Globally, virtually all major geological activity related to petroleum and natural gas deposits is the consequence of new surface area formation to accommodate decompression-increased planetary volume, which primarily involves crustal extension fracturing, basalt extrusion, and decompression crack in-filling. Although the driving force for Earth’s decompression is primarily expressed as torsional forces at the surface, lateral forces also occur as a consequence of the non-symmetric rifting of the solid crust and the tendency of the surface plates to minimize associated surface energy (Herndon 2005, 2006a). The principal energy for geological and geodynamic activity is the enormous energy of protoplanetary compression that was stored when the rocky-Earth was compressed to about 66 % of present diameter by approximately 300 Earth-masses of primordial gases and ices. That energy source for geological and geodynamic activity is augmented to some extent by georeactor nuclear fission energy and by radioactive decay energy (Herndon 2011, 2014).

Mantle decompression will tend to propagate throughout the mantle, like a tsunami, until it reaches the impediment posed by the base of the crust. There, crustal rigidity opposes continued decompression; pressure builds and compresses matter at the mantle-crust-interface, resulting in compression heating. Ultimately, pressure is released at the surface through primary decompression crack formation, i.e., extension fracturing with its associated basin formation and volcanism, and through secondary decompression crack formation and/or enlargement. The process of mantle decompression thermal-tsunami may account for much of the heat leaving the Earth’s surface, for the geothermal gradient observed in the crust, for substantial volcanism and for earthquake generation as well (Herndon 2006a). That process also might greatly enhance the prognosis for future abiotic energy supplies by pressurizing and heating the base of the crust, a potential collection point for mantle methane or other carbonaceous matter (Herndon 2006c). One consequence of my discovery of the physical impossibility of mantle convection (Herndon 2009b) is the realization that the whole-Earth decompression and the phenomena previously called “mantle plumes” are intimately and actively connected.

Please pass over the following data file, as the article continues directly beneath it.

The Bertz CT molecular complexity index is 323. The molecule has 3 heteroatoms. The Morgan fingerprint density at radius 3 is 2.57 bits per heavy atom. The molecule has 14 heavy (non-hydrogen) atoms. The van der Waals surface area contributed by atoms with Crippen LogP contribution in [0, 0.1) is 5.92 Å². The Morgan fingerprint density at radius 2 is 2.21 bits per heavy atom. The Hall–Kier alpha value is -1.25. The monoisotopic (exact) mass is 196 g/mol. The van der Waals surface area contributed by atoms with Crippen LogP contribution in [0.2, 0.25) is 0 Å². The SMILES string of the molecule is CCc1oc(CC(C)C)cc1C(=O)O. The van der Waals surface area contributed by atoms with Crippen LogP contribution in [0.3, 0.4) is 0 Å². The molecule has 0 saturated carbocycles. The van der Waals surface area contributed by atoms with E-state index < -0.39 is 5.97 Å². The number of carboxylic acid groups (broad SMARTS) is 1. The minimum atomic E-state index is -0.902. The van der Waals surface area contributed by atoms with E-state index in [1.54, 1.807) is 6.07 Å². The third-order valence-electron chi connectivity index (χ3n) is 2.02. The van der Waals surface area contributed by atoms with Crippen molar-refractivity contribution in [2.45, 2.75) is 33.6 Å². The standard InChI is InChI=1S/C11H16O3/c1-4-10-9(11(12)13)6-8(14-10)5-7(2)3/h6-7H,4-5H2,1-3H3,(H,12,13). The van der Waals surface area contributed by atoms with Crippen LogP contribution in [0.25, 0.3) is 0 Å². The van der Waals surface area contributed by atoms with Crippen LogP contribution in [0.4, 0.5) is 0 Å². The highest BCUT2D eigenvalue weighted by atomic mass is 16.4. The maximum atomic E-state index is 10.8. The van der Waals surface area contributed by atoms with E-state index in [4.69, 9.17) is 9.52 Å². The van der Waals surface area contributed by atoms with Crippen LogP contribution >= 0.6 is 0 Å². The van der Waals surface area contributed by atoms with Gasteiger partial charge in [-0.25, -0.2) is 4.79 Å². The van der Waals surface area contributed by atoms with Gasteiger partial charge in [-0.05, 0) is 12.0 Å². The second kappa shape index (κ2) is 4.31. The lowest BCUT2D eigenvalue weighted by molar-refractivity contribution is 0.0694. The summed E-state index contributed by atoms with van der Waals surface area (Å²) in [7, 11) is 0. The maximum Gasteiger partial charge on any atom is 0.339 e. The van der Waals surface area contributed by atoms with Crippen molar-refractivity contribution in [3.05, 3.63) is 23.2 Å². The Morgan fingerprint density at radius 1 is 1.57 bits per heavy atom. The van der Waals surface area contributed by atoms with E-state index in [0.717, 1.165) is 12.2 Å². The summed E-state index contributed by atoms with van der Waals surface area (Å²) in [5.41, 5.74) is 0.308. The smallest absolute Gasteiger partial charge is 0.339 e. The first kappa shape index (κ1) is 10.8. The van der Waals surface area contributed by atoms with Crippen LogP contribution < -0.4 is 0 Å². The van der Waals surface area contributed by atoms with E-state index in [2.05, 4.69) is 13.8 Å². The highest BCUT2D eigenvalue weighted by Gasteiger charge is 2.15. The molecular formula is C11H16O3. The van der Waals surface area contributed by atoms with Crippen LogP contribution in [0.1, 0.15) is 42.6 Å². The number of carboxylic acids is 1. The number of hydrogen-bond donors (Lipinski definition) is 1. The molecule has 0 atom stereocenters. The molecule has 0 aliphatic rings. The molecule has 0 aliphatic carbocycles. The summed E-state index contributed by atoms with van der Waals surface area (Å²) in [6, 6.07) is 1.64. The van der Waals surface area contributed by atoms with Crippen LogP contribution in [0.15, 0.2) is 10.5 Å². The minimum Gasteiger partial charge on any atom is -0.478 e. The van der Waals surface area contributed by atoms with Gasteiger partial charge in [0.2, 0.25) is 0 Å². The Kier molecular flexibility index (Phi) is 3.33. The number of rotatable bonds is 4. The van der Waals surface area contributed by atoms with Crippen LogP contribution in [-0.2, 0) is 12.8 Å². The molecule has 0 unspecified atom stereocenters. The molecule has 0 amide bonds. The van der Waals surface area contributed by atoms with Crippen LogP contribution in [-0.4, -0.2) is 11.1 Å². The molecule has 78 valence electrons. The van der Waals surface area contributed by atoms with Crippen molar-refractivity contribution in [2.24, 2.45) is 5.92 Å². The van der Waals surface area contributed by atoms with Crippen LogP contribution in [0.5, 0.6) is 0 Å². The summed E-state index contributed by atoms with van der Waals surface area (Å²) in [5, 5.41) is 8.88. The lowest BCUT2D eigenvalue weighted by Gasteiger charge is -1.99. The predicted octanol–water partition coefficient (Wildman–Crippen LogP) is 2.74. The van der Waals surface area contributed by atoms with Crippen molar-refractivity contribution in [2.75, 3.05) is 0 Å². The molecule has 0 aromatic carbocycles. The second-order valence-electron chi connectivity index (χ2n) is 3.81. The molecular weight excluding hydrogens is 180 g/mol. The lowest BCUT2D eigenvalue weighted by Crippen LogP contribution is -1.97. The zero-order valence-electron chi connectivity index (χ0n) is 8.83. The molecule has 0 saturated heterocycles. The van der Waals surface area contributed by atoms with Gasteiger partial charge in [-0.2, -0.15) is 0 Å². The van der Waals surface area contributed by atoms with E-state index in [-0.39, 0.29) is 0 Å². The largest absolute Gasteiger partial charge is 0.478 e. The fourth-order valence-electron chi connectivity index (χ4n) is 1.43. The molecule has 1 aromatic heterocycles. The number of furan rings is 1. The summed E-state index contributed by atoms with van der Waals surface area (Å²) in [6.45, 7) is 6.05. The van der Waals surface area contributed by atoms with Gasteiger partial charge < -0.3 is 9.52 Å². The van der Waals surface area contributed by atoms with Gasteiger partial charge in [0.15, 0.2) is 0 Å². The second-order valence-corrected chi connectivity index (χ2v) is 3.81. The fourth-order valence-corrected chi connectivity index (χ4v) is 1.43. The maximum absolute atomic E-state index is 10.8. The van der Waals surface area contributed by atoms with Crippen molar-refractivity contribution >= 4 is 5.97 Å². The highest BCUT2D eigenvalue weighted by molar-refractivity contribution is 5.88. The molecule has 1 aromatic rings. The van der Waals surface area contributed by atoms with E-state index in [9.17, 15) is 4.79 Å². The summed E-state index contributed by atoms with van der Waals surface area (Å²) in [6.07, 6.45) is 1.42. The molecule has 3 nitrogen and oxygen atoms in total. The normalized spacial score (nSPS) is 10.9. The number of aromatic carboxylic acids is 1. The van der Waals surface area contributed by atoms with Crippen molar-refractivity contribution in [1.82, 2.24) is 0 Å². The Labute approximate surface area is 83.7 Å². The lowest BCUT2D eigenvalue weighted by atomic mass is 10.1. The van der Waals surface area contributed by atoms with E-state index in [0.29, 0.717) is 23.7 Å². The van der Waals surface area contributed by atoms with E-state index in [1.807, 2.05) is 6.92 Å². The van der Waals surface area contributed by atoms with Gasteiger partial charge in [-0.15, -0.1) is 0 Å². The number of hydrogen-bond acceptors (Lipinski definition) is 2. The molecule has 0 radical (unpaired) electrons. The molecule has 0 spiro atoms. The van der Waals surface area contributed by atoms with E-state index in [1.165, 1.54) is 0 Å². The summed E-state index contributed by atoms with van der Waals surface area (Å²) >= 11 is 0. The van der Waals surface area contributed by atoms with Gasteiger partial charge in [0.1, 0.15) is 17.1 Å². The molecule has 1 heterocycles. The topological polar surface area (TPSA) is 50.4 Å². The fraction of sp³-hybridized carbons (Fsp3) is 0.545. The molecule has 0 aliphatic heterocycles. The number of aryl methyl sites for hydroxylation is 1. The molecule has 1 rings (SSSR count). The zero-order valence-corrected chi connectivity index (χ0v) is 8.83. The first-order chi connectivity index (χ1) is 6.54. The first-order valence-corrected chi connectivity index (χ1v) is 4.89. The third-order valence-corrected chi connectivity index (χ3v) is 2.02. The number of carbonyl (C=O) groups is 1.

In the 1960s, geoscientists discovered occluded helium in oceanic basalt which remarkably possesses a higher 3He/4He ratio than air. At the time there was no known deep-Earth mechanism that could account for the experimentally measured 3He, so its origin was assumed to be a primordial 3He component, trapped at the time of Earth’s formation, which was subsequently diluted with 4He from radioactive decay. State-of-the-art numerical simulations of georeactor operation, conducted at Oak Ridge National Laboratory, yielded fission-product helium, as shown in Fig. 4, with isotopic compositions within the exact range of compositions typically observed in oceanic basalts (Herndon 2003; Hollenbach and Herndon 2001). For additional information, see Rao (2002).
Fig. 4

Fission product ratio of 3He/4He, relative to that of air, RA, from nuclear georeactor numerical calculations at 5 TW (upper) and 3 TW (lower) power levels (Herndon 2003). The band comprising the 95 % confidence level for measured values from mid-oceanic ridge basalts (MORB) is indicated by the solid lines. The age of the Earth is marked by the arrow. Note the distribution of calculated values at 4.5 Gyr, the approximate age of the Earth. The increasing values are the consequence of uranium fuel burn-up. Iceland deep-source “plume” basalts present values ranging as high as 37 RA (Hilton et al. 1999).

Figure from (Herndon 2008)

Forty-nine purported hot-spots have been identified, but not all have identical surface or compositional manifestations (Coutilot et al. 2003). About 18 % of those, including the Hawaiian Islands and Iceland, are characterized by basalts containing helium with high 3He/4He ratios, i.e., RA > 10. Beneath both Hawaii and Iceland, seismic tomography images plume-like structures which extend downward to the base of the lower mantle (Bijwaard and Spakman 1999; Ji and Nataf 1998; Nataf 2000). Because mantle convection is physically impossible (Herndon 2009b), these structures cannot be plumes, not matter transported by buoyancy from the bottom of the lower mantle to the surface. Instead, these appear to be thermal in origin, paths where heat from the Earth’s core channels to the surface. Water, uniformly distributed upon soil, often peculates downward by gravity in a non-uniform way, forming channels through paths of less resistance. An analogous process might occur in Earth’s mantle for the upward channeling of heat. Innumerable layers of buoyancy-driven micro-convection in conjunction with conduction may operate to directionally bias and/or augment the flow of core-derived heat upward to regions of lesser density (Herndon 2011).